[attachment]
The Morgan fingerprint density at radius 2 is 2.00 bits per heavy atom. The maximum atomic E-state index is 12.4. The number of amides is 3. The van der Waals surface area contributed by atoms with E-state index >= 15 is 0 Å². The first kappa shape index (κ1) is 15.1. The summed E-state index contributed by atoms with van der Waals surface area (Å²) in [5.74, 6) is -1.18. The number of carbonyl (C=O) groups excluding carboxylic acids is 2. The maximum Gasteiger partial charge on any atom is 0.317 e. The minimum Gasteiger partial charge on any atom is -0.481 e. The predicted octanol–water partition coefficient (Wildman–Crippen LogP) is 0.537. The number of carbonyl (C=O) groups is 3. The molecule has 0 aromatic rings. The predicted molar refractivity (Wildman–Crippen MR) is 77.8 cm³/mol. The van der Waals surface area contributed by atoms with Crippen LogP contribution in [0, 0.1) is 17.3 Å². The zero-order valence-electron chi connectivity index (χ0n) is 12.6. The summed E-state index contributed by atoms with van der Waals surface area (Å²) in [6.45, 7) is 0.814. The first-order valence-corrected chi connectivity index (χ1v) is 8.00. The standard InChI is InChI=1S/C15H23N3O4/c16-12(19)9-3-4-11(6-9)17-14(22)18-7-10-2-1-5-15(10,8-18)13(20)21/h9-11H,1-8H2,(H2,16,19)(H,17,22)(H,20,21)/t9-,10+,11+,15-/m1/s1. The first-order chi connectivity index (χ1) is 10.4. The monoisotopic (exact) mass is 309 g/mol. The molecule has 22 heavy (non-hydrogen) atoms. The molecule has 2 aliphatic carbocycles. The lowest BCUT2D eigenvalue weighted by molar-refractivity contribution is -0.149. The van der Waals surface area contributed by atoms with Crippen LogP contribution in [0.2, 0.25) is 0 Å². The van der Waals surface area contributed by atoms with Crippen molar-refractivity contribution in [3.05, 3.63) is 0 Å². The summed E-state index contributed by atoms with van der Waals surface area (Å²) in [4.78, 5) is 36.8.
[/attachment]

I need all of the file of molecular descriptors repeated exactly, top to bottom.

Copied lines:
The Morgan fingerprint density at radius 2 is 2.00 bits per heavy atom. The maximum atomic E-state index is 12.4. The number of amides is 3. The van der Waals surface area contributed by atoms with E-state index >= 15 is 0 Å². The first kappa shape index (κ1) is 15.1. The summed E-state index contributed by atoms with van der Waals surface area (Å²) in [5.74, 6) is -1.18. The number of carbonyl (C=O) groups excluding carboxylic acids is 2. The maximum Gasteiger partial charge on any atom is 0.317 e. The minimum Gasteiger partial charge on any atom is -0.481 e. The predicted octanol–water partition coefficient (Wildman–Crippen LogP) is 0.537. The number of carbonyl (C=O) groups is 3. The molecule has 0 aromatic rings. The predicted molar refractivity (Wildman–Crippen MR) is 77.8 cm³/mol. The van der Waals surface area contributed by atoms with Crippen LogP contribution in [0, 0.1) is 17.3 Å². The zero-order valence-electron chi connectivity index (χ0n) is 12.6. The summed E-state index contributed by atoms with van der Waals surface area (Å²) in [6.45, 7) is 0.814. The first-order valence-corrected chi connectivity index (χ1v) is 8.00. The standard InChI is InChI=1S/C15H23N3O4/c16-12(19)9-3-4-11(6-9)17-14(22)18-7-10-2-1-5-15(10,8-18)13(20)21/h9-11H,1-8H2,(H2,16,19)(H,17,22)(H,20,21)/t9-,10+,11+,15-/m1/s1. The first-order chi connectivity index (χ1) is 10.4. The monoisotopic (exact) mass is 309 g/mol. The molecule has 22 heavy (non-hydrogen) atoms. The molecule has 2 aliphatic carbocycles. The lowest BCUT2D eigenvalue weighted by molar-refractivity contribution is -0.149. The van der Waals surface area contributed by atoms with Crippen LogP contribution in [0.2, 0.25) is 0 Å². The van der Waals surface area contributed by atoms with Crippen molar-refractivity contribution in [3.05, 3.63) is 0 Å². The summed E-state index contributed by atoms with van der Waals surface area (Å²) in [4.78, 5) is 36.8.